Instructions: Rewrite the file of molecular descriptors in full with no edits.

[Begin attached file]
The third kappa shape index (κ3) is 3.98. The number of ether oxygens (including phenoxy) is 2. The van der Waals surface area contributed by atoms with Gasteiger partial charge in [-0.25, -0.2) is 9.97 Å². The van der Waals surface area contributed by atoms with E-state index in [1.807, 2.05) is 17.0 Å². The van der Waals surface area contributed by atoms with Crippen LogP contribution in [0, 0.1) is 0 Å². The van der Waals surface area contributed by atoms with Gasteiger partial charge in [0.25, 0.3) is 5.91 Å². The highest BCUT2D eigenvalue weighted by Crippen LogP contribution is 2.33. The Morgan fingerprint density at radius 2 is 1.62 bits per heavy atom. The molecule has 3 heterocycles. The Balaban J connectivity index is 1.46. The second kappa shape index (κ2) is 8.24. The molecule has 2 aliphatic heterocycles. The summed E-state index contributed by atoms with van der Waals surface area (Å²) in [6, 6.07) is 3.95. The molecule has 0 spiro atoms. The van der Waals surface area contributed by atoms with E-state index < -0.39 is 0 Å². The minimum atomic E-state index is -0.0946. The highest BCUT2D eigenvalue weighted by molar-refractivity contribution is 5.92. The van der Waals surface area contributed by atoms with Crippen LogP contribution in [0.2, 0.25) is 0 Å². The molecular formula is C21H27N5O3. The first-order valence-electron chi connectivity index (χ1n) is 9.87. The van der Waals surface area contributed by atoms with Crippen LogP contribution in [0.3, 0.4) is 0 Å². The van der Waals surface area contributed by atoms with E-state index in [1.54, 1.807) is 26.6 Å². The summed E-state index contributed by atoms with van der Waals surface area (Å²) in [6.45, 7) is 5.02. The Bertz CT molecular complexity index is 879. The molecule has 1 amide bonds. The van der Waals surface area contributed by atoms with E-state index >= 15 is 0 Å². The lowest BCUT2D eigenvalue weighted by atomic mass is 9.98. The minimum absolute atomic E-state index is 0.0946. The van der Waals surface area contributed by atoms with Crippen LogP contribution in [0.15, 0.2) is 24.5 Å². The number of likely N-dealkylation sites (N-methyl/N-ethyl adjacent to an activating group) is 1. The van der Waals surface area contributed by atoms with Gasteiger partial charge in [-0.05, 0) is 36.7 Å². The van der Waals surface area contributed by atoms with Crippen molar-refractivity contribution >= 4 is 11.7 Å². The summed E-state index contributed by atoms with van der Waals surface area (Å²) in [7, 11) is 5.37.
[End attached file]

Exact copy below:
The third kappa shape index (κ3) is 3.98. The number of ether oxygens (including phenoxy) is 2. The van der Waals surface area contributed by atoms with Gasteiger partial charge in [-0.25, -0.2) is 9.97 Å². The van der Waals surface area contributed by atoms with E-state index in [1.807, 2.05) is 17.0 Å². The van der Waals surface area contributed by atoms with Crippen LogP contribution in [0, 0.1) is 0 Å². The van der Waals surface area contributed by atoms with Gasteiger partial charge in [0.25, 0.3) is 5.91 Å². The highest BCUT2D eigenvalue weighted by Crippen LogP contribution is 2.33. The Morgan fingerprint density at radius 2 is 1.62 bits per heavy atom. The molecule has 3 heterocycles. The Balaban J connectivity index is 1.46. The second kappa shape index (κ2) is 8.24. The molecule has 2 aliphatic heterocycles. The summed E-state index contributed by atoms with van der Waals surface area (Å²) in [6, 6.07) is 3.95. The molecule has 0 spiro atoms. The van der Waals surface area contributed by atoms with E-state index < -0.39 is 0 Å². The minimum atomic E-state index is -0.0946. The highest BCUT2D eigenvalue weighted by molar-refractivity contribution is 5.92. The van der Waals surface area contributed by atoms with Crippen LogP contribution in [0.2, 0.25) is 0 Å². The molecular formula is C21H27N5O3. The first-order valence-electron chi connectivity index (χ1n) is 9.87. The van der Waals surface area contributed by atoms with Crippen LogP contribution in [0.3, 0.4) is 0 Å². The van der Waals surface area contributed by atoms with E-state index in [1.54, 1.807) is 26.6 Å². The summed E-state index contributed by atoms with van der Waals surface area (Å²) in [6.45, 7) is 5.02. The Bertz CT molecular complexity index is 879. The molecule has 1 amide bonds. The van der Waals surface area contributed by atoms with E-state index >= 15 is 0 Å². The lowest BCUT2D eigenvalue weighted by atomic mass is 9.98. The minimum absolute atomic E-state index is 0.0946. The van der Waals surface area contributed by atoms with Crippen LogP contribution in [0.15, 0.2) is 24.5 Å². The number of likely N-dealkylation sites (N-methyl/N-ethyl adjacent to an activating group) is 1. The van der Waals surface area contributed by atoms with Gasteiger partial charge in [-0.05, 0) is 36.7 Å². The van der Waals surface area contributed by atoms with Crippen molar-refractivity contribution >= 4 is 11.7 Å². The summed E-state index contributed by atoms with van der Waals surface area (Å²) in [7, 11) is 5.37.